running through November 4. It’s an old-fashioned ghost story laden with Coward’s acerbic wit and charm.
Author Charles Condomine (Tim Kniffin) is researching the occult world for his next novel. He’s invited a local medium, Madame Arcati (Karen Pinomaki), to conduct a séance in his home. Charles is convinced she’s a charlatan, but Arcati manages to call forth the spectral presence of his late first wife Elvira (Sydney Schwindt). As Charles is the only one who can see or hear Elvira, Charles’ current wife Ruth (Kirstin Pieschke) thinks he’s going quite mad. Soon convinced of Elvira’s presence, Ruth finds herself in a battle with Elvira over their husband.
At first terrified with the situation, Charles actually begins to take some delight in the circumstances and starts to adapt to living with two wives – even if one is dead. Elvira goes about scheming to get Charles to join her on the ‘other side’ while Ruth seeks out Madame Arcati to help rid her of the troublesome spirit. That’s easier said than done.
Director Barry Martin brings a light touch and a good cast to this production. Kniffin is solid as the initially flustered but soon rolling-with-the-punches Charles who, after closer examination, is really quite a cad. He’s the perfect vehicle to deliver some classic Coward lines in a classic Coward manner. Schwindt is a lot of fun as the devilish Elvira and gets a major assist from makeup designer Brette Bartolucci. Small, intimate spaces like Lucky Penny can be a test for makeup designs as the audience’s proximity to the stage can make the artificiality abundantly clear. In this case, Bartolucci’s makeup and April George’s lighting design work really well together.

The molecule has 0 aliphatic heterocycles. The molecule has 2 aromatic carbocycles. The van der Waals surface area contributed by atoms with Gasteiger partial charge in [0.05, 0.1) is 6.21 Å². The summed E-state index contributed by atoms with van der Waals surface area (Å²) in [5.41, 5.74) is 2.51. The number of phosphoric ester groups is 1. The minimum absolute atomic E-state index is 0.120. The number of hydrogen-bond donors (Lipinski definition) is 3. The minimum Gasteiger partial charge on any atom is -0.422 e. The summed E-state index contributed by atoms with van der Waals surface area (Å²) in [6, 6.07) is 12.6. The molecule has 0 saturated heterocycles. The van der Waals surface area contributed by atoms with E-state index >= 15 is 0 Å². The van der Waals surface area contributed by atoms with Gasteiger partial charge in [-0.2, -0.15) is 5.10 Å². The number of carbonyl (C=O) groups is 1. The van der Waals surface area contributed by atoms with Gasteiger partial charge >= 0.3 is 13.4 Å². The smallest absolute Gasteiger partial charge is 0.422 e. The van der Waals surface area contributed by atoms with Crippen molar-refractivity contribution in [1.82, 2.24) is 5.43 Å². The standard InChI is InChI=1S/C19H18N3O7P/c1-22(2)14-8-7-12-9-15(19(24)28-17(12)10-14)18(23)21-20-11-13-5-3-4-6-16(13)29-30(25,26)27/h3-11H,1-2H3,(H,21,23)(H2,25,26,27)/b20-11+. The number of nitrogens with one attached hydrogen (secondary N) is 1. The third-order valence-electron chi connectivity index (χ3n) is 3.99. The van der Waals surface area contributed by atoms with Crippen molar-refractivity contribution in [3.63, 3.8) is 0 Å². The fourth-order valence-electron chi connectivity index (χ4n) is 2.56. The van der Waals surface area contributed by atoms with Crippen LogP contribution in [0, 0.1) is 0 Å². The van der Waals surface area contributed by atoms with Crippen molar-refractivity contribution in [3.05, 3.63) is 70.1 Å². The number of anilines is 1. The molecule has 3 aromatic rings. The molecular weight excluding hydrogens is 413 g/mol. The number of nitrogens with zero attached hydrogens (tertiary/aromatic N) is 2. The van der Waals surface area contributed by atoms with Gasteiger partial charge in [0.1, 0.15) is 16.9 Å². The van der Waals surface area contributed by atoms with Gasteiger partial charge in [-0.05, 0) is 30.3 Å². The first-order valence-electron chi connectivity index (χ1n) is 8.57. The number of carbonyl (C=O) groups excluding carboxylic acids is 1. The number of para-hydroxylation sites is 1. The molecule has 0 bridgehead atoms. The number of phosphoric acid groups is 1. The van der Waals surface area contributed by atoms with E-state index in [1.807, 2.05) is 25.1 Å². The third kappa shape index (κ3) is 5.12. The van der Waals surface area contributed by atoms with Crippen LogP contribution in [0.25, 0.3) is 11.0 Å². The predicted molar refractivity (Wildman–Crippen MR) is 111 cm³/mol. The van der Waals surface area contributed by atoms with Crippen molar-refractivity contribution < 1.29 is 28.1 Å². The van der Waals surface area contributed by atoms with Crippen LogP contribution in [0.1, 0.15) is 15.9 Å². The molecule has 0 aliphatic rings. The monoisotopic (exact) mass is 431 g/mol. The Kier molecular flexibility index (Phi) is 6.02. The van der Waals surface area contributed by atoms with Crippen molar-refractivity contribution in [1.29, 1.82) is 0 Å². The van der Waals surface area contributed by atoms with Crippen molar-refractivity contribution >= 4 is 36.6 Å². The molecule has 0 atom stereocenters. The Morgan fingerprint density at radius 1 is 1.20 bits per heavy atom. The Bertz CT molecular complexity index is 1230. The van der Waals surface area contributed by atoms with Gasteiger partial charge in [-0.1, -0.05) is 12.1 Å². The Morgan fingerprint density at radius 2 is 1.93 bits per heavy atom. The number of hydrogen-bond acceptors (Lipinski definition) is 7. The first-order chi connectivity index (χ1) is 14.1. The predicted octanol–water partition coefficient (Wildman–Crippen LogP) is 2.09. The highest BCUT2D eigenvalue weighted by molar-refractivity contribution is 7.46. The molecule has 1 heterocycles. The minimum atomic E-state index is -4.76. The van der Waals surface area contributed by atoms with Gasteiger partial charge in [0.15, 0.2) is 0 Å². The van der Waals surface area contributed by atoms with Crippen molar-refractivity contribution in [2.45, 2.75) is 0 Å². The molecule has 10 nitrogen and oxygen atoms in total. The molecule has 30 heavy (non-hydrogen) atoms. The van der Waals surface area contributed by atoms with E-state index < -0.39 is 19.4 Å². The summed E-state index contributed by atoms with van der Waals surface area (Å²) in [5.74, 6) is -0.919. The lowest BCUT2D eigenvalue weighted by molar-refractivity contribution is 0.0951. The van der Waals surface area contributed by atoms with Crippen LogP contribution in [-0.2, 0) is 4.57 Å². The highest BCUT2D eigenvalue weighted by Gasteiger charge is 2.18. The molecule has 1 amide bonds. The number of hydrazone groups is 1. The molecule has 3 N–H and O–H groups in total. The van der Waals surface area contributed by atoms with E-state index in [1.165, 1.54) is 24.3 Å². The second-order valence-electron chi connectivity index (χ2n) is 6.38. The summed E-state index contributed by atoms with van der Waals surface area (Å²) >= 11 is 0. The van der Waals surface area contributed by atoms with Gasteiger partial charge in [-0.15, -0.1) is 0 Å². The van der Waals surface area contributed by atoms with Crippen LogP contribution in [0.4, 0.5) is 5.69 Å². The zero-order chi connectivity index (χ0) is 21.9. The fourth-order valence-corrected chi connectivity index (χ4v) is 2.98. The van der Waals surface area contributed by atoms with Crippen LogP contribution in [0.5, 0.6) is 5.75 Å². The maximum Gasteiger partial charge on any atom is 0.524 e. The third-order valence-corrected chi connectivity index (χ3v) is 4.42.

As Madame Arcati, Pinomaki has the showiest role (it won Angela Lansbury her fourth Tony for the 2009 revival) and garners big laughs with her physicality. Festooned in costume designer Barbara McFadden’s colorful accoutrements, Pinomaki earns those laughs by playing the character straight. Her visual outlandishness and other spectral bits are nice counterparts to the dry verbal humor for which Coward is best known and that this cast delivers well.
The play creaks a bit, but in a day when stage pyrotechnics often overwhelm a show, it’s nice to be reminded that the words are what really matter.
‘Blithe Spirit’ plays through November 4 at the Lucky Penny Community Arts Center in Napa. The Thursday performance is at 7pm; Friday and Saturday’s are at 8pm; the Sunday matinee is at 2pm.
For more information, go to luckypennynapa.com
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